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‘Disheartened’ Faith Muthambi defends her actions at SABC hearing

2016-12-14 17:38

Communications Minister Faith Muthambi insists her actions in terms of the SABC are legitimate. Consequently, she was taken aback by the “SABC8’s” “personal attacks” on her.

This afternoon, Muthambi appeared before the ad hoc committee that is investigating the SABC board.

Her prepared submission did not contain any mention of the contentious SABC board meeting on July 7 2014 at 11pm, when she arrived shortly after Hlaudi Motsoeneng’s appointment as chief operating officer was approved.

“I find the personal attacks by the SABC8 disheartening,” Muthambi said.

“I want to put it bluntly: I have never interfered with internal policies at the SABC.”

Muthambi told Parliament she had refused to appoint Motsoeneng as acting chief operations officer after the appeals court ruled him unfit for the position.

She also stated there was no censorship contained in the SABC’s editorial policies.

She said the controversial decision not to broadcast violent protest action was an editorial decision and was justifiable in term of the Constitution, because the Constitution limits freedom of expression when it promotes violence.

A controversial memorandum of incorporation was drafted in terms of this section. The memorandum has been a matter of discussion with many witnesses calling it illegitimate. It strengthens the SABC’s executive management and the minister against the board and weakens the chief executive, effectively giving the chief operations officer more power.

“What I have done as minister is allowed in terms of the law,” said Muthambi.

The SABC fired three board members in terms of this memorandum.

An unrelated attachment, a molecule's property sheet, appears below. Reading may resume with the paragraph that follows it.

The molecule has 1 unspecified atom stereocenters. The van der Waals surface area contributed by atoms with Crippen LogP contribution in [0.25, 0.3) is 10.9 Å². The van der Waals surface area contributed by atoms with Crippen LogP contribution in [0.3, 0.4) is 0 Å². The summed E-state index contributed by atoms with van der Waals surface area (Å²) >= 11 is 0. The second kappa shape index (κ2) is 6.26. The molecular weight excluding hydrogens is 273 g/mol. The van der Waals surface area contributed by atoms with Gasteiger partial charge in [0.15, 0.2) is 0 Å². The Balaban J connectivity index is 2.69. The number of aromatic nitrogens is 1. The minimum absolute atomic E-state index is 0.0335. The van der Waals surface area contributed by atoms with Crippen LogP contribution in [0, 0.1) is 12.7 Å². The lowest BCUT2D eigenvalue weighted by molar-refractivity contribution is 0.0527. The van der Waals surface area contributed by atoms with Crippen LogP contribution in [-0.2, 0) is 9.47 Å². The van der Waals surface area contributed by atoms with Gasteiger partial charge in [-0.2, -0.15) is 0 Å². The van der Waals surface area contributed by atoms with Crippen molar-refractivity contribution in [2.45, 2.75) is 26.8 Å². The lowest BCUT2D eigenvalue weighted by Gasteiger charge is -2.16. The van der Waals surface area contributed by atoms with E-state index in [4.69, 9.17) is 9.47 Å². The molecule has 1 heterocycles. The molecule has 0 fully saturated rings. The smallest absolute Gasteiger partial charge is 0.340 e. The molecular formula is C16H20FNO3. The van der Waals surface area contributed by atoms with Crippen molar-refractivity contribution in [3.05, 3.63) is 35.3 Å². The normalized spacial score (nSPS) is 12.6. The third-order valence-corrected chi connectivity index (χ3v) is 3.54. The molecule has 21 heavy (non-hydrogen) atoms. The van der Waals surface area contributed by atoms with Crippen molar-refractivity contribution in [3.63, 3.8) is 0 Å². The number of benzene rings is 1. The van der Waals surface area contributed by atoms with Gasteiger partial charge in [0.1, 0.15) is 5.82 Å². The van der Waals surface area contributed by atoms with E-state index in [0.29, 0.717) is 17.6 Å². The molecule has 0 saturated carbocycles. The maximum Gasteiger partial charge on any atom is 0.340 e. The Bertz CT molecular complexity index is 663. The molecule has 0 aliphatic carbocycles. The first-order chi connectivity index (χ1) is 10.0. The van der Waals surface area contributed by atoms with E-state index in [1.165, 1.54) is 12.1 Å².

Muthambi also denied that there was anything untoward with the SABC’s controversial MultiChoice contract, which was signed before her appointment as minister.

READ: Special report on SABC

She said that, during her first meeting with the SABC board, she voiced her concerns regarding the Public Protector’s findings against Motsoeneng.

The matter of [Motsoeneng’s appointment as] chief operations officer was unacceptable and the board had to address it, she said.

She said the board decided to increase former COO Hlaudi Motsoeneng’s salary.

She had not known about the R11.4 million bonus Motsoeneng was allegedly paid for his handling of the controversial R500m MultiChoice deal.

Muthambi also dodged and ducked questions pointedly asking her for opinion on the current, and only, SABC board member.

Instead, she called on Parliament to fast-track the process of determining the SABC board’s fitness to hold office, and appoint an interim board.

One thing she was unwavering about was that she was “fit and proper to be a shareholder representative” of the SABC, she told the ad hoc committee investigating the current board’s fitness to hold office.

Committee chairperson Vincent Smith and ANC MP Fezeka Loliwe asked her if she thought the current chairperson and the only member of the board remaining, Mbulaheni Maguvhe, was fit for the job.

Smith said Maguvhe had been disrespectful to Parliament and government.

“There is a board of SABC that defies you, Parliament, breaks the law, and there is a legal person complicit in doing these things. Is that collective worthy of being a board?” he asked.

It had taken three weeks and R500 000 of taxpayers' money to get documents from the SABC, Smith said, which could not be allowed.

“This alone, minister, is the death knell of everybody that serves on that board. There can be no question about it,” he said.

Muthambi repeatedly said it was up to the committee to decide if Maguvhe was fit for office.

“It’s within the purview of Parliament, and I couldn’t have been seen to be interfering with processes of Parliament,” she said.

She called on the committee to deal with the process with the urgency it deserved. She admitted that there was currently no board at the SABC.

– Additional reporting from News24

* This article was amended on December 15. Due to a translating error, the word "demoralised" was initially used instead of "disheartened". City Press apologises for the error.

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September 15 2019